What is the CPUSA’s position on abortion rights?

 
BY: Michelle Kern| June 27, 2016
QWhat is the CPUSA's position on abortion rights?
AThe CPUSA supports a woman’s right to choose. Reproductive health is an issue that crosses racial and socioeconomic lines and has significant social, economic and health-related impacts. Safe, affordable and geographically accessible access to reproductive health has been in the crosshairs of the ultra-right for a generation and continues today with draconian laws and public fear-mongering.

A lack of access to women’s health services in marginalized communities makes this starkly apparent. In a recent statement to the DNC Platform Drafting Committee, SisterSong Women of Color Reproductive Justice Collective Executive Director Monica Simpson illustrated the challenges for women of color in small communities to receive proper care: “The nearest abortion clinic for those who were strong enough to endure the shame of their community and the church was 30 miles away. There were no sidewalks, or public transportation system, to get a person there, even if they wanted to have one.” Later on, Simpson continued, “Black women are dying during pregnancy, childbirth, and the postpartum period at [rates] nearly four times higher than white women.”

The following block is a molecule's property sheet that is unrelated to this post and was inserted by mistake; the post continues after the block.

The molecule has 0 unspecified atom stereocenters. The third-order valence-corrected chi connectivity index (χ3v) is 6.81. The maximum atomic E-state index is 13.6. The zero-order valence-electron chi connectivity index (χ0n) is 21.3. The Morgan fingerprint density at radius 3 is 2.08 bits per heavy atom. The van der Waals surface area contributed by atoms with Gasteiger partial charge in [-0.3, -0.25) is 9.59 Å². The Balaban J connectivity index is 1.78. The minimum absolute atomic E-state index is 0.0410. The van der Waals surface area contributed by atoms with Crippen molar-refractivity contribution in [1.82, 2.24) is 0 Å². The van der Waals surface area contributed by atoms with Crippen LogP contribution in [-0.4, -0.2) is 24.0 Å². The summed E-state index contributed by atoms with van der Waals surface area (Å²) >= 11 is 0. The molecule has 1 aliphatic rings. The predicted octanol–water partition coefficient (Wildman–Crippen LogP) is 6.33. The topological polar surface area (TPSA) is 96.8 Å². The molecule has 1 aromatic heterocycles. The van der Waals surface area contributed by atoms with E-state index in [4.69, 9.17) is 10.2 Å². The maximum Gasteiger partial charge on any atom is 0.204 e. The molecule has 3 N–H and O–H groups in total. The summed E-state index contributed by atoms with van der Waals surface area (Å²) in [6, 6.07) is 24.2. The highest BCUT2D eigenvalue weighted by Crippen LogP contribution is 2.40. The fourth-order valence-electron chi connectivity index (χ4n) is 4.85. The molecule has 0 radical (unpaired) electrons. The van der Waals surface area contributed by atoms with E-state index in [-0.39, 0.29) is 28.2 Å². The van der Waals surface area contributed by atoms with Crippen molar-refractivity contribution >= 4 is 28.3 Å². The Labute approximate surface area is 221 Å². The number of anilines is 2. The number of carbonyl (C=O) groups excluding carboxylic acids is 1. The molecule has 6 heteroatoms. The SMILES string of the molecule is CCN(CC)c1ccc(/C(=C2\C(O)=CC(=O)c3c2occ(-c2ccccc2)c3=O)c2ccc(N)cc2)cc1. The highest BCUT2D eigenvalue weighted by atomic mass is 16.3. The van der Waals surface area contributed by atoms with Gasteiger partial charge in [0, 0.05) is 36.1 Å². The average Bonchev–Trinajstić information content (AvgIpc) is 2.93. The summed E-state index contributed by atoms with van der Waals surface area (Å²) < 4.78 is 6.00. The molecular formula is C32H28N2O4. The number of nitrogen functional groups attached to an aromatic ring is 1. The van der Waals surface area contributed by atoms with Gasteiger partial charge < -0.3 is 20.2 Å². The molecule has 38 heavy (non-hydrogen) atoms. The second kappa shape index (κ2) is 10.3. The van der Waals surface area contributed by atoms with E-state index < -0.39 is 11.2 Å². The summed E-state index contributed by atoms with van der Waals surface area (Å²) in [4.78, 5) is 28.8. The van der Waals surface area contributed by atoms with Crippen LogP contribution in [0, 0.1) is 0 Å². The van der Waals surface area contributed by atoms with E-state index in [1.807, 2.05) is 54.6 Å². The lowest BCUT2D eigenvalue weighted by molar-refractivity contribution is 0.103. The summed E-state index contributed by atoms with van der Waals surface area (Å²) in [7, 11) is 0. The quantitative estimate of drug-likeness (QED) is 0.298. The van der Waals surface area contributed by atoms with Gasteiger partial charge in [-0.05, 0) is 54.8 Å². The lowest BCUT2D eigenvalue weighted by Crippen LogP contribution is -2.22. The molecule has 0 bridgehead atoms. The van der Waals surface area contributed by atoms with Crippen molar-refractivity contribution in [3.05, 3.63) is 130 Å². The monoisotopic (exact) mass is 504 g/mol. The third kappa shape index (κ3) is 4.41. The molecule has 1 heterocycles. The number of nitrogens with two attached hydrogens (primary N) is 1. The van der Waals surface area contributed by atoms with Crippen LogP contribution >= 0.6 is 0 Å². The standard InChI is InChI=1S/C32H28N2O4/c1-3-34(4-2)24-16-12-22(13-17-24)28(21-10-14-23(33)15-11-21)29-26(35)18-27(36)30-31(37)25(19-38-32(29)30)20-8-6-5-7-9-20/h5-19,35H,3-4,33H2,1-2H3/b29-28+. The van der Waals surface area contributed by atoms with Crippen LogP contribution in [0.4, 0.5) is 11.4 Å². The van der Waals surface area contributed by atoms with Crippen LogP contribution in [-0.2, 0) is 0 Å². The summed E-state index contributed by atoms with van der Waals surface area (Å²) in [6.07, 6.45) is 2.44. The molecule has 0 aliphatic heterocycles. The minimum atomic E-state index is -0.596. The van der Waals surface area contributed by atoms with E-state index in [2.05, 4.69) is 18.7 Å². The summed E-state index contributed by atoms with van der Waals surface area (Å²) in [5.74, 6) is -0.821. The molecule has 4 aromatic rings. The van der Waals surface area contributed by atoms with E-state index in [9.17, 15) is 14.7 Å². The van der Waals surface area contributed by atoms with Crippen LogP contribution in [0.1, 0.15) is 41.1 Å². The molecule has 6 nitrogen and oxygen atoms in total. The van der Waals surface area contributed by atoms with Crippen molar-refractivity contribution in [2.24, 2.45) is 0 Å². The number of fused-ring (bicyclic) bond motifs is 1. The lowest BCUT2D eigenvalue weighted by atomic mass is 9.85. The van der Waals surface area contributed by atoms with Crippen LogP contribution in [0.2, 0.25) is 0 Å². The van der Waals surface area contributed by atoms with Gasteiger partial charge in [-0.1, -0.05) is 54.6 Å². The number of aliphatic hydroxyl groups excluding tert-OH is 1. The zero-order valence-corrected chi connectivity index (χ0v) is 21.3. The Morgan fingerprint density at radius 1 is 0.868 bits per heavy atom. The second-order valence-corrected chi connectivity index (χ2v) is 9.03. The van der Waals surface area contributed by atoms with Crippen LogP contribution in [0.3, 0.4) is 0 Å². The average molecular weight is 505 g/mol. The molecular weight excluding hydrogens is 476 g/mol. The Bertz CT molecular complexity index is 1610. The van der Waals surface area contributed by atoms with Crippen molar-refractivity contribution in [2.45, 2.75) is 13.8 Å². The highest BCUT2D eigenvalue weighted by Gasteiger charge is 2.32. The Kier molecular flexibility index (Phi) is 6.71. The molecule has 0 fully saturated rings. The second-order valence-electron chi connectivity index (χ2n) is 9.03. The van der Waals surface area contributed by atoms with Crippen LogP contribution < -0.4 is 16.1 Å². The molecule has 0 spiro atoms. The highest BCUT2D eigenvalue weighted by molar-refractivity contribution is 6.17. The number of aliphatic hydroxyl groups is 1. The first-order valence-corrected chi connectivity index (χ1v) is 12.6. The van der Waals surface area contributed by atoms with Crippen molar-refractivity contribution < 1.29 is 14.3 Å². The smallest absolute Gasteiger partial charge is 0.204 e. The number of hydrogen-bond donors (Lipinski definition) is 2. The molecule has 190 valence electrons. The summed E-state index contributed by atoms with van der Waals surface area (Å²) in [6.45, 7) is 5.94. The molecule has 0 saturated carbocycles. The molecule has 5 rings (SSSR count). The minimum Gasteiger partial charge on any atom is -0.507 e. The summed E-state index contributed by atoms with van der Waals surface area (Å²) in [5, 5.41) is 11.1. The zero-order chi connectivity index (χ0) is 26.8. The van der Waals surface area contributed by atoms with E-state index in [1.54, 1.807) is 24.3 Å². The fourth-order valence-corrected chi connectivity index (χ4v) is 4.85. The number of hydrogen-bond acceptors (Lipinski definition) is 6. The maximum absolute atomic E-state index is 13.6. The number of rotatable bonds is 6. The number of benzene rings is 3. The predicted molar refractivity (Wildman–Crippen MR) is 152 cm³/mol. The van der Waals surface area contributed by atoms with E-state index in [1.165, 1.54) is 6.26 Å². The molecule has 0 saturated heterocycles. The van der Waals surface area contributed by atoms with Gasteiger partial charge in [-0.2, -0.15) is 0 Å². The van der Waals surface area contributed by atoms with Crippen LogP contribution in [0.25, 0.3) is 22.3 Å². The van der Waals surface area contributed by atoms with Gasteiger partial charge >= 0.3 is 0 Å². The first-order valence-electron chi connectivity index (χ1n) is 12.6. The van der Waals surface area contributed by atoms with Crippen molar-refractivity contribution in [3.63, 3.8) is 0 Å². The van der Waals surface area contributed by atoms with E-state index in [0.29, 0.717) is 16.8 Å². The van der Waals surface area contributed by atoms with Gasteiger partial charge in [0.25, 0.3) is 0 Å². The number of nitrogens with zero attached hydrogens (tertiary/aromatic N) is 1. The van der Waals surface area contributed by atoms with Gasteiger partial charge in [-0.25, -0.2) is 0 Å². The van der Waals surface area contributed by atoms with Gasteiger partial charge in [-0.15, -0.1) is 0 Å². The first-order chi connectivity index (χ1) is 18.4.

An unplanned pregnancy can push a woman already in an unstable economic situation into financial chaos, with low-wage women getting hit the worse with mounting cares like health coverage, prenatal care, and astronomical child-care costs. (Even middle-income families can face a lifetime expense of hundreds of thousands of dollars to raise a single child.) Women without quality access to abortion care are often forced to take risky attempts to end pregnancies on their own, with another consequence of possibly facing criminal charges now in some states for terminating their own pregnancy.

The fight for access to reproductive health services should be considered a key one inside the spectrum of other struggles for social and economic liberation for working people.
Author

    Michelle Kern has worked as part-time faculty in the Bay Area as a ceramics teacher for seven years. She has lived and worked primarily in the East Bay in the arts, including work at the Richmond Art Center and helping to found the independent art gallery Cricket Engine in Oakland. She relocated back to her native Peninsula four years ago to be closer to work, and now is beginning art, activism and union activity here in Silicon Valley.

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